Contributors to the legendary 1978 Aylesbury Goes Flaccid vinyl compilation now re-issued as a CD

the Anal Surgeons reveal their embarrassment


the anal surgeons

and aylesbury goes flaccid

  One of the many curious facets of the Anal Surgeons is that their brief career embraced both the play-for-free ethos of Here & Now and Fuck Off Records, and the mad-for-money proto-Thatcherism of Christopher Mead France, the local promoter who encouraged them to form and who, at the Anal Surgeons first gig, had to return 30p to every angry customer. It was France, too, who devised a financially foolproof method by which he could release a compilation album, Aylesbury Goes Flaccid, featuring the bands who had appeared at his various pub venues without risking a penny of his own.

France insisted that would-be contributors each guarantee to sell thirty copies which, put another way, meant each band buying thirty copies of their own record for 3 each. Thereby France recouped his costs before the record even hit the shops. On subsequent sales, the bands, who did at least acquire three hours of recording time, were due a royalty but because of, according to France, a dreadful warehouse fire that destroyed all remaining copies, no royalties were ever paid.

As far as the Anal Surgeons were concerned, even this financial ignominy would be bearable if the contributors, who had after all funded the compilation, were actually featured in some modest way on the cover. Instead, the name of each band appeared only on the tiny track listing label pasted onto the back cover while the rest of the sleeve bore not one, not two, but three photos of Chris France himself.


front cover of Aylesbury Goes Flaccid

back cover of Aylesbury Goes Flaccid

Strangely enough, this theme continued with the 2007 re-issue of Aylesbury Goes Flaccid on CD; its attendant publicity release noting that the original was the work of ‘young entrepreneur Chris France’, twice mentioning a band – Marillion – who do not appear on the record and did not even form until the year following its release, and making the mildly amusing but quite false claim that one Anal Surgeon later became a doctor.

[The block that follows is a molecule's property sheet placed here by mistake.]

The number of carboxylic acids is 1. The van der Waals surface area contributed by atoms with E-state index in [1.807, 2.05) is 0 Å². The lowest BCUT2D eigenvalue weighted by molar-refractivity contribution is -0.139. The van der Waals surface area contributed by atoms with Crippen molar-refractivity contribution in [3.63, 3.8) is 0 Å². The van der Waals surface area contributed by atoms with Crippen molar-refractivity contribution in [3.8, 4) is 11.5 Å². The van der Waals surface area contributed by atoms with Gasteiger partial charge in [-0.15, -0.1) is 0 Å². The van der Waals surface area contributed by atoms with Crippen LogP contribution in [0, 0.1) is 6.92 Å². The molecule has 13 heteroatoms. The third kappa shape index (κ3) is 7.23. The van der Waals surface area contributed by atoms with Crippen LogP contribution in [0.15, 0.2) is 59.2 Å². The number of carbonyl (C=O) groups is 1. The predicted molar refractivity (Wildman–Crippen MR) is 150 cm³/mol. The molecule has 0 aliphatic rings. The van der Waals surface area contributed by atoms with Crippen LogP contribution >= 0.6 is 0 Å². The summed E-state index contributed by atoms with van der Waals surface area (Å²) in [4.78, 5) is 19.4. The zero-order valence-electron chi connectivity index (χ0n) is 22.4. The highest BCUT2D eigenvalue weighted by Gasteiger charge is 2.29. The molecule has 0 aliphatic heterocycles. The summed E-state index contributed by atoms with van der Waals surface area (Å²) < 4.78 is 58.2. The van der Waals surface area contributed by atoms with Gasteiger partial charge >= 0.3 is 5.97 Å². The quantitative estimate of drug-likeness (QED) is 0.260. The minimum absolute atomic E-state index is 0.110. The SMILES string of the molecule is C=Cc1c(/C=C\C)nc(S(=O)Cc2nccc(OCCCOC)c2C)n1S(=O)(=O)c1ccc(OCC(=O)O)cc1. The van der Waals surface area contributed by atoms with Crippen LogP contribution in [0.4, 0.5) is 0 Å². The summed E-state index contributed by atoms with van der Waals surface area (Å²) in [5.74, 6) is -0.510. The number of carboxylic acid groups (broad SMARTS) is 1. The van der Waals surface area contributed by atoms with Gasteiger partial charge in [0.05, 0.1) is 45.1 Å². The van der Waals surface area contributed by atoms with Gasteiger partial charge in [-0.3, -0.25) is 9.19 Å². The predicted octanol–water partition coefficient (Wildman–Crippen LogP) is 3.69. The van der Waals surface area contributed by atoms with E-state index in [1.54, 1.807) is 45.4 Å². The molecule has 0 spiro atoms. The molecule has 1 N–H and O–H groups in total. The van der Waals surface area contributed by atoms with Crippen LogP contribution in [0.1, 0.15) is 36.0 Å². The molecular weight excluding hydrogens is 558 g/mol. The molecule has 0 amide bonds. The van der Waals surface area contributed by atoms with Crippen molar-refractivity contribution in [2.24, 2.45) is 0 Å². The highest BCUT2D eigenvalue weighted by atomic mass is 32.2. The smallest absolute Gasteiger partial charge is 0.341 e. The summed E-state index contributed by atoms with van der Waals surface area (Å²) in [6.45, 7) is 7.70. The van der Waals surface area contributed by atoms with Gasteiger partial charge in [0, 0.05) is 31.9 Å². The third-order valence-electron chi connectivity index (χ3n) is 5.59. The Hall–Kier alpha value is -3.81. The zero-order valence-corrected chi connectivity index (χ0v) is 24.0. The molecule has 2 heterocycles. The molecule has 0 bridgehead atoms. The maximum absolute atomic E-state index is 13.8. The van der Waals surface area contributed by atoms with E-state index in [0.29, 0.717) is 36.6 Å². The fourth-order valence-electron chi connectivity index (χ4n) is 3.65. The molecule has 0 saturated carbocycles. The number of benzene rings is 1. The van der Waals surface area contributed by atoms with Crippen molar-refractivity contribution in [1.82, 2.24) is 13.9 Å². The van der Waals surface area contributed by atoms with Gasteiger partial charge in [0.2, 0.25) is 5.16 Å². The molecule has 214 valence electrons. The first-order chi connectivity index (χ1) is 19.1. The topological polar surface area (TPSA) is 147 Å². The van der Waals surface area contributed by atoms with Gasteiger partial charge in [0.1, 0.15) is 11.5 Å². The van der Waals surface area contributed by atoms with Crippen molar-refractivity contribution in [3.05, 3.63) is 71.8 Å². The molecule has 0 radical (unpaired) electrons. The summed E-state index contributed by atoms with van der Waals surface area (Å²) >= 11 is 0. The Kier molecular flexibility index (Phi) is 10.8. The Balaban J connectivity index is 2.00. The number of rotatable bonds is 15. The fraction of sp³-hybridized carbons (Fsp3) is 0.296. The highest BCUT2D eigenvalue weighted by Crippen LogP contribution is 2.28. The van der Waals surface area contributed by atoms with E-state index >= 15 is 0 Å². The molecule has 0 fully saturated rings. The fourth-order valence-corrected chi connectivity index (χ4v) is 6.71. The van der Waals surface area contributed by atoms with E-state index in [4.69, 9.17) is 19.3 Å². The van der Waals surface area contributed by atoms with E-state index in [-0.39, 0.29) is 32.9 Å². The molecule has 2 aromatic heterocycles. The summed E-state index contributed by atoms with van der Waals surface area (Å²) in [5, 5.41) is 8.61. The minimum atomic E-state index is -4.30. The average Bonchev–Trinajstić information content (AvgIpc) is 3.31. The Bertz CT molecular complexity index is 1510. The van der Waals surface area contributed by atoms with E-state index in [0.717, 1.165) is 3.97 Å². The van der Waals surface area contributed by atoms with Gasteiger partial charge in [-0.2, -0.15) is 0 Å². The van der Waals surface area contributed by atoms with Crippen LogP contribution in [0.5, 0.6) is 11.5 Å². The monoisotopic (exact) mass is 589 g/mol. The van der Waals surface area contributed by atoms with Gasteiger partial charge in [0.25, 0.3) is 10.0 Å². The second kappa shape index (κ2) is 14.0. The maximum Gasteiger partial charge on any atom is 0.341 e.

At least the refreshingly truthful CD sleeve notes restore some sense of order, and quote Mick Sinclair’s memory of the three-hour recording session that produced Wide Boy:

‘Wide Boy had only recently been written, rehearsed just a few times and was committed to posterity with nothing more elaborate than a nervy second take topped with beat-the-clock vocal and sax overdubs. Most of our allocated three hours was spent trying to squeeze into studio and barely no sooner than we finished tuning up it was time to go home. Later, considerably more time was spent explaining that we were from Hemel Hempstead, not Aylesbury, and apologising for our dirge-like contribution and a sleeve that, aside from being hideous, was too small for the record.’

There are those who think 'Wide Boy', with its subject matter of duplicitous dealings and general spivery, was inspired by Chris France himself. While others might think that, the band couldn't possibly comment.

Anal Surgeons pictured in rehearsal mode:

the anal surgeons